I think the other concept is that there is no endpoint or goal to this pathway, because there is no goal to lifestyle. It is something that ends about 10 minutes after you're dead and until that time, it's always forward progress and the beauty is that this is a journey. It isn't something you do for a little while to not be fat. To do, “Okay, now I've lost my weight. What do I do now? Do I stop?” No. 

 

Dr Lucy Burns: Yeah!

 

Dr Rob Cywes: You keep going. You keep challenging yourself.

 

Dr Lucy Burns: No. It's like the smoker. I often say that the smoker when they're giving up, they're in their quitting phase, and then they just move into a nonsmoker phase. And that's it. There's no change.

 

Dr Rob Cywes: Right! And it's the evolution - distance over time - because you know, one of the things is you can't break a habit if you are still doing it and you can't create a new habit if you don't do it repetitively each day. So really addiction management is about habit transformation. So if you’re still having a little bit here and there, you're not breaking the habit. You know, if the smoker’s smoking one cigarette a day, that’s still smoking. The carbohydrate addict, still eating their drug of choice. Now there are carbohydrates in some of the food we eat. Vegetables are all pure carbohydrates but they don't trigger that addiction because they don't biologically get absorbed to the extent that the other stuff does. But if you're still having that square of chocolate at night... Some people can cope with that. Most people can't. And yet, they keep that as a security blanket. You know, the two year old needs their security blanket, but when you're 10 years old, you probably don't. Same thing with that little square of chocolate at night. You're still keeping the relationship alive, and you're very vulnerable to relapsing back to it. 

 

Dr Lucy Burns: Indeed. Indeed. Rob, this has been a brilliant talk. I have really enjoyed myself and I'm really grateful that you have shared your insights with your practice and your patients to our audience. So, thank you and I hope you enjoy the rest of your wonderful day in South Africa and the weather is kind.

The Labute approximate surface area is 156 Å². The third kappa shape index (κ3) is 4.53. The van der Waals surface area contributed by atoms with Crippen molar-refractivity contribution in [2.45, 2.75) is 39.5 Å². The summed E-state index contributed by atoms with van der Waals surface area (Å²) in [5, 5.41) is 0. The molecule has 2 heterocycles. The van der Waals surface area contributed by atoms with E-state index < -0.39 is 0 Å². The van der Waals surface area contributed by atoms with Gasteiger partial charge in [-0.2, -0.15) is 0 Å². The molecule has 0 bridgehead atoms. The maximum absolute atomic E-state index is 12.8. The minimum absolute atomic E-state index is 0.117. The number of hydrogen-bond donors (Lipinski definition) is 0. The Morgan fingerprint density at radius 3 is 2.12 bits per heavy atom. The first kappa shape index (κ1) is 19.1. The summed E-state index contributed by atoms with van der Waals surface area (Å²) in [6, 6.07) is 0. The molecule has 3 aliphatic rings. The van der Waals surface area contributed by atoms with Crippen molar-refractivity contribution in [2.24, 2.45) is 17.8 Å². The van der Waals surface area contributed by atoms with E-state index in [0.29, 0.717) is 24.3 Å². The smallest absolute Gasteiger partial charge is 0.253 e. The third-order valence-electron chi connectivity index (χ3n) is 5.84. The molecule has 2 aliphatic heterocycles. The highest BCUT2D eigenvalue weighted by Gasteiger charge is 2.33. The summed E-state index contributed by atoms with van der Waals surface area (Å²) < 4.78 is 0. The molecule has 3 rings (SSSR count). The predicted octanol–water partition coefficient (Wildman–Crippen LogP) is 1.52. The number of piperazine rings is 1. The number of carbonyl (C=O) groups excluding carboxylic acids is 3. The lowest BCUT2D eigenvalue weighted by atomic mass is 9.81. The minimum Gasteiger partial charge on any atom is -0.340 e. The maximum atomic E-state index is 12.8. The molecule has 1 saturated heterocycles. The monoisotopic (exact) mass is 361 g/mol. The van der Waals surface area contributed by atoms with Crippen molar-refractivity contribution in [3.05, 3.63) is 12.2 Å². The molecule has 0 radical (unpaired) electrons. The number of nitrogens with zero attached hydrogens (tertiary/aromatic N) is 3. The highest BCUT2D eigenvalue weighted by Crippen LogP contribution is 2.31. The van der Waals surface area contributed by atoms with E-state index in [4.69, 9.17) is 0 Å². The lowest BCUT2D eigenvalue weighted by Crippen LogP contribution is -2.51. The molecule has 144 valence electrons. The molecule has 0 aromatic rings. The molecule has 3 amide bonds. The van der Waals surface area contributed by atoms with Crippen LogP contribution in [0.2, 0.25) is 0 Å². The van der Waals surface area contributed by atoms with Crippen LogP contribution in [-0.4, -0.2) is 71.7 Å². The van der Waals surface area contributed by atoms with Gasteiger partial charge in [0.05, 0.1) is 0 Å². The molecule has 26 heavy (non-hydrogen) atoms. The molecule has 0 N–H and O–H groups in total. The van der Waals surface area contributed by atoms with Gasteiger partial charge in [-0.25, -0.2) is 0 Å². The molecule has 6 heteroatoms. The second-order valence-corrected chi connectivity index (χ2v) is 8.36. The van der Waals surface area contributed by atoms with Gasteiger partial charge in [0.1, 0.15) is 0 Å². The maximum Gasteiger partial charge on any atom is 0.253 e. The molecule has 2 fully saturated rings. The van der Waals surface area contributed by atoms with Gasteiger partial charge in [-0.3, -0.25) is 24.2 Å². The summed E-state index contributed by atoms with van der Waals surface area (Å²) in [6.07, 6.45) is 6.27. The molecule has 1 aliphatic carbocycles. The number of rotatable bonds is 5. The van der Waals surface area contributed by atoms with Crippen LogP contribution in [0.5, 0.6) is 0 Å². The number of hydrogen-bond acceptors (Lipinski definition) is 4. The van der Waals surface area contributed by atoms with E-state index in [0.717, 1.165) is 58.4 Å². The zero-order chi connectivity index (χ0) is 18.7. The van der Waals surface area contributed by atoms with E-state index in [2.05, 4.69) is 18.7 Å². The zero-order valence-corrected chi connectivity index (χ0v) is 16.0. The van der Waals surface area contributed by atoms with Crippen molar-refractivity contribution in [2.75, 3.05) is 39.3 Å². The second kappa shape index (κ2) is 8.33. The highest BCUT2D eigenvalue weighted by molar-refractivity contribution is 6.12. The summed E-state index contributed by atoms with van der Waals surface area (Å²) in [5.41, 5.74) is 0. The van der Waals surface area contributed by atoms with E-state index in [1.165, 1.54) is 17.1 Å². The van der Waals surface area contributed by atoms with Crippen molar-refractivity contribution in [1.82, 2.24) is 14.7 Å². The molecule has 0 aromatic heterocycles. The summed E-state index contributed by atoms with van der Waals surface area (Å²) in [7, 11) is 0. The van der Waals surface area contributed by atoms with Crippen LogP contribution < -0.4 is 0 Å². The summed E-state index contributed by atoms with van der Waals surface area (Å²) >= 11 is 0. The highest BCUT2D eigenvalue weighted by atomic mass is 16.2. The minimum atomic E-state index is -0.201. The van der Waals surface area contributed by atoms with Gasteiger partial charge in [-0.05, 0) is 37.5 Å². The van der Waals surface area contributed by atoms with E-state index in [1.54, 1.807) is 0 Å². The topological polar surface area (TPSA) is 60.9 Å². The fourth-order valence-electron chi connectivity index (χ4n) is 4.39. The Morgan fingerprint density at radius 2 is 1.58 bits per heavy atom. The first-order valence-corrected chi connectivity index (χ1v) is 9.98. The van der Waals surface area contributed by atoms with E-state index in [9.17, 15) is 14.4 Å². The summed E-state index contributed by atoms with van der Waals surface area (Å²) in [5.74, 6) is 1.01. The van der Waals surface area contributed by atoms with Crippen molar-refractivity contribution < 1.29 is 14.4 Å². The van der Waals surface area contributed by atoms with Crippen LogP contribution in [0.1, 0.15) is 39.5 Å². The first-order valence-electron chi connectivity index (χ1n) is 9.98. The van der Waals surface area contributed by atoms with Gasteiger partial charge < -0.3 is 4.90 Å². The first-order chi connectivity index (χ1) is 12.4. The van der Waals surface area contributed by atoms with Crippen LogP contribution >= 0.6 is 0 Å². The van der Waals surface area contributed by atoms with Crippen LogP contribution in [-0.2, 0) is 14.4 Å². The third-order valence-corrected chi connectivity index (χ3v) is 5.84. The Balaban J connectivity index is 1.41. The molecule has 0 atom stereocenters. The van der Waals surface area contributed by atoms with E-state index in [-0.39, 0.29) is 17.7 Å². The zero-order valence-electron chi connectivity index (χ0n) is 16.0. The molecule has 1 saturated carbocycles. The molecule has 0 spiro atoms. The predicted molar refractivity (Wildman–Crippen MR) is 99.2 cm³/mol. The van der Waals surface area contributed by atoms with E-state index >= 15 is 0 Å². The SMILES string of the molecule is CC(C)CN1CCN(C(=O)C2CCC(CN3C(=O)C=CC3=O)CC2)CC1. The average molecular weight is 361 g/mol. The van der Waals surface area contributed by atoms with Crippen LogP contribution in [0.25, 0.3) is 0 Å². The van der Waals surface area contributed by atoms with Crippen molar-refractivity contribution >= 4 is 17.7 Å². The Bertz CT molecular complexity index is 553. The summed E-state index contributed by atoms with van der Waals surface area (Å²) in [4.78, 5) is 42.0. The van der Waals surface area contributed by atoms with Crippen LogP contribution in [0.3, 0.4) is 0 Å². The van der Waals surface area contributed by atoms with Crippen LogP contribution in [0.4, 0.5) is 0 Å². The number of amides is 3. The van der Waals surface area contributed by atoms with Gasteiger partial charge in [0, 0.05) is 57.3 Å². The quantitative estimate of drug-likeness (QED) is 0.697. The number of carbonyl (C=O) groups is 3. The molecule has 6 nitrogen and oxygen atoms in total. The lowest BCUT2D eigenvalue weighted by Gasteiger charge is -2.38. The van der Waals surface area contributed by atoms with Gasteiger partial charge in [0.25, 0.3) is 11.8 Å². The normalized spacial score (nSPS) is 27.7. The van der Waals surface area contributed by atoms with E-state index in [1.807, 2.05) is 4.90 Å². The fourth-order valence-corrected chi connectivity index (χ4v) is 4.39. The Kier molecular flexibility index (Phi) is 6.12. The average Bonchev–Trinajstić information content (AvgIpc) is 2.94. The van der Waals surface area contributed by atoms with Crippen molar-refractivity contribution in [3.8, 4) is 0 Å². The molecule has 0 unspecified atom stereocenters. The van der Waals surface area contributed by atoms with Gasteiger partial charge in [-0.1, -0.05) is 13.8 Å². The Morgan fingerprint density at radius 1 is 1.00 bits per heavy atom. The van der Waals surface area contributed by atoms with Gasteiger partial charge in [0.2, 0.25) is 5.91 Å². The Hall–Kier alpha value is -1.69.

Dr Rob Cywes:  Thank you. 

 

Dr Lucy Burns: And I guess just before we finish up, have you got any final tip that you would like to share? 

 

Dr Rob Cywes: Well, I think that the most important thing is to look at yourself in the mirror first. In other words, get to know who you are and how you function. No piece of advice from somebody else is perfect for you. So what you want to do is go out and understand who you are objectively - as objectively as you can, and work with somebody who understands who you are, not who they want you to be. And then slowly make that transformation. But it's the recognition and the ownership. And it's like peeling an onion. The first layer is very hard and brittle. The second layer may make you cry as you give up your carbohydrates. But then every layer you peel back gets sweeter and sweeter and sweeter along the journey. There will be some days where you have little speed bumps, but if you keep peeling that onion, there's always another layer. There's always something more to do. And challenge yourself to do a little bit more each day and not to be perfect. It's being comfortable with those little baby steps. You don't have to be the rabbit. Be the tortoise and you will go a long way!

 

Dr Lucy Burns: I love that! I love that! Thank you so much. Thank you. It's been wonderful. 

 

Dr Rob Cywes: Thank you very much. 

 

Dr Lucy Burns: Lovely listeners, I will be back next week with another episode of Real Health and Weight Loss. Have a wonderful, wonderful week ahead. Bye for now. 

 

So my lovely listeners that ends this episode of real health and weight loss. I'm Dr. Lucy Burns,

 

Dr Mary Barson: and I'm Dr. Mary Barson. We’re from Real Life Medicine. To contact us, please visit rlmedicine.com and until next time, thanks for listening.


Dr Lucy Burns:  The information shared on the Real Health and Weight Loss Podcast, including show notes and links provides general information only. It is not a substitute, nor is it intended to provide individualised medical advice, diagnosis or treatment, nor can it be construed as such. Please consult your doctor for any medical concerns.